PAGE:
A tale of scanners, pictures and software (oh my!). Lessons learned.

Part 4. Project notes and ‘lessons learned’

At this point I’ve completed the first part of this project. I’ve gone through all the pictures in our family albums and all those I inherited via my Mom and Dad. I’ve gotten 1400+ scans, about half black & white and half color prints. I’ve done a handful of b&w negatives

Very old portrait of boy and girl in costume.

1893 Picture. Grandmother and her brother.

when I ran across compelling images and I could easily find the negative.

The oldest image I scanned was from about 1890 and it turned out great, far better than many that are half that old. I scanned lots other old (pre-1920, example above) items and got good results for almost all of them.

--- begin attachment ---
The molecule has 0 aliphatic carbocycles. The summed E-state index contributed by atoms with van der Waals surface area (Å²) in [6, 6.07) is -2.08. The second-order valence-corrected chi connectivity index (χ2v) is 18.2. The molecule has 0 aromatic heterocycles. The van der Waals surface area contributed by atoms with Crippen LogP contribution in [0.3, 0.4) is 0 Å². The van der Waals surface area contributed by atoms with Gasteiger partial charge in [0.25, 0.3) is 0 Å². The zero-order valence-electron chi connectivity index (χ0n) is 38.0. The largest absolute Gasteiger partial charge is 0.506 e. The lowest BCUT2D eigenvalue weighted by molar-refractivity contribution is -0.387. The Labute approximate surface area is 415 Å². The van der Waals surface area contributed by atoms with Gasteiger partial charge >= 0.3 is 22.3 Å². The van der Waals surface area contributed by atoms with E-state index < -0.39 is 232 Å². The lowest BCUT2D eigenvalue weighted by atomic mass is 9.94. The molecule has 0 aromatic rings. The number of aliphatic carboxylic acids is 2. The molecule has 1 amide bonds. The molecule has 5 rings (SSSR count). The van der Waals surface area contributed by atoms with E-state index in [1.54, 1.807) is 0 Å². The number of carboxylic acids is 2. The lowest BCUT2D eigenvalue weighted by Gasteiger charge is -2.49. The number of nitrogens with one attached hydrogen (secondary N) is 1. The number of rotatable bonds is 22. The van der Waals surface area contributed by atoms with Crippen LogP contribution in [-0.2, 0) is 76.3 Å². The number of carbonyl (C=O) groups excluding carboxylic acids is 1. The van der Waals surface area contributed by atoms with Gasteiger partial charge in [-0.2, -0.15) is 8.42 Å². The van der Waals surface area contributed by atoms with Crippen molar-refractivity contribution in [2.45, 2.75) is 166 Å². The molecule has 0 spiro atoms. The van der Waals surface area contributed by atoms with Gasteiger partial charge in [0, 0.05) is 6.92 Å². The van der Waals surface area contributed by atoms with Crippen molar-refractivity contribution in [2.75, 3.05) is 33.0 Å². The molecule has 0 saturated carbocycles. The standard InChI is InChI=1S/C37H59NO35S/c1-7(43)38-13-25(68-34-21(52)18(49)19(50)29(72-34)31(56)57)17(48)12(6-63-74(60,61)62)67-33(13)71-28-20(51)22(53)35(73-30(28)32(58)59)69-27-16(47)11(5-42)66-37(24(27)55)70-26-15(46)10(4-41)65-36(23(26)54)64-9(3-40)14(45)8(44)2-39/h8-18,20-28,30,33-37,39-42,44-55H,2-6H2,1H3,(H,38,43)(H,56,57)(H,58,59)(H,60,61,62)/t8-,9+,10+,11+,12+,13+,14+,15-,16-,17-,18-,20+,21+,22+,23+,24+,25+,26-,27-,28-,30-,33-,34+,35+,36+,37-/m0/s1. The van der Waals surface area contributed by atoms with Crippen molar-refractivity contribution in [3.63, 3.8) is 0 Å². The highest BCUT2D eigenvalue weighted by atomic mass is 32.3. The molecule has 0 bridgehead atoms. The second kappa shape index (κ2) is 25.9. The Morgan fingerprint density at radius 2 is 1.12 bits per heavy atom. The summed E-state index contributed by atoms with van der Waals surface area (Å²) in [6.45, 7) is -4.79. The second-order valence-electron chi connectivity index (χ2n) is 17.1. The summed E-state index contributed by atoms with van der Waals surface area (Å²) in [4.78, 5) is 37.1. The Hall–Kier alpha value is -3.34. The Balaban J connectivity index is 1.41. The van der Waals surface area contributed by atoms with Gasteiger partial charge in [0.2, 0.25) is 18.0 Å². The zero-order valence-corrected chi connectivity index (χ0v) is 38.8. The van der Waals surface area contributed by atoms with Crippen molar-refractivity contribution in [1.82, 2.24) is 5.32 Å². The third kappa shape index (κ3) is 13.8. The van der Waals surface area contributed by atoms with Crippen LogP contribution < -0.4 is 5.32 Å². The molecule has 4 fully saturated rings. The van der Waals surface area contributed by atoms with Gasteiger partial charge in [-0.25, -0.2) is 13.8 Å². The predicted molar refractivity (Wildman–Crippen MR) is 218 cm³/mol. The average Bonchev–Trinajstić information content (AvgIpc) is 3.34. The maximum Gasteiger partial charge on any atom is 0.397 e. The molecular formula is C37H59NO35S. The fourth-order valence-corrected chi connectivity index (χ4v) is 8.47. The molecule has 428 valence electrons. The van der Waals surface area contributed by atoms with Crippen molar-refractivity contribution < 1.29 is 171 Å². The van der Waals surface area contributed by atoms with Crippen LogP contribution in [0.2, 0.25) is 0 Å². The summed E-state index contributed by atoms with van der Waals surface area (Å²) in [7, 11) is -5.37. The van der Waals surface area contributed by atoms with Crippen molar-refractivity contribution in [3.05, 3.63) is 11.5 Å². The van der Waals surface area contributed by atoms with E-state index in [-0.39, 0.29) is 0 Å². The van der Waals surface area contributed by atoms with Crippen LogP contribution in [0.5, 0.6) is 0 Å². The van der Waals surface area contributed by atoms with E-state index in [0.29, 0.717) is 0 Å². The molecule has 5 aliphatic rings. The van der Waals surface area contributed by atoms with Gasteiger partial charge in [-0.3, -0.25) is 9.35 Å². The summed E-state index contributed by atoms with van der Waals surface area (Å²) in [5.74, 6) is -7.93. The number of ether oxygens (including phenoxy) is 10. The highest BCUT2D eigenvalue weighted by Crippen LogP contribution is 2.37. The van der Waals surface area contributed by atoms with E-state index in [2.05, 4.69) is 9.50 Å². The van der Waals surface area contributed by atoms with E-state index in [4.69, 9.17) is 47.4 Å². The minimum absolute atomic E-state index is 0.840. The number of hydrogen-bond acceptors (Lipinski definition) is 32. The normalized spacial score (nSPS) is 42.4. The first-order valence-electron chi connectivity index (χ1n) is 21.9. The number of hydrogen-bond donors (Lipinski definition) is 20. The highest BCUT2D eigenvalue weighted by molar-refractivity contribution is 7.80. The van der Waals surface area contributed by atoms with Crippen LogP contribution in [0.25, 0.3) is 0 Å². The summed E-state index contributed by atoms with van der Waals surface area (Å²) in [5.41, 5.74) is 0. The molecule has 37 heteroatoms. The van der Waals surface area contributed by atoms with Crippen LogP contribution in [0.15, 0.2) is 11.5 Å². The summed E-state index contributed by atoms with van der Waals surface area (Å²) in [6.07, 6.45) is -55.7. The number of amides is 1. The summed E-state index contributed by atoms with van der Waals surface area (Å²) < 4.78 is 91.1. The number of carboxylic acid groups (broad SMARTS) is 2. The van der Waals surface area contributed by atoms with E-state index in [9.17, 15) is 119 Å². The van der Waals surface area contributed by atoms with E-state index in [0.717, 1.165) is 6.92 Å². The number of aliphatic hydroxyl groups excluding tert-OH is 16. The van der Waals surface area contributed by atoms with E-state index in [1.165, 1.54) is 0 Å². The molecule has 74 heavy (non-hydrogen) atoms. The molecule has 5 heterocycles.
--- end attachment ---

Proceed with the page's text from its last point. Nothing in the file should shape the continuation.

It seems the age of a b&w print is uncorrelated with getting a successful scan except that older means it had more time to get damaged. I’ve successfully scanned images from the biggest thing scanner will do (about 8.5”x11”) down to tiny prints barely 1”x1” in size. I’ve seen some near-miracles in rescuing severely faded images and some nearly complete failures with apparently better ones. I’ve learned I can’t predict the outcome, so if I like the picture I try it. And that’s a persistent theme:  variability. I did an 8×10 from around 1905 that looks so good I could believe it was made a week ago.  But some color prints from the 1960’s were so bad the only thing I could do was to scan to a black & white image just to get something. Yet I also found a some 50’s and 60’s color shots that came back to as good as the day they were printed. Vuescan’s option for automated ‘restore fading’ and ‘restore colors’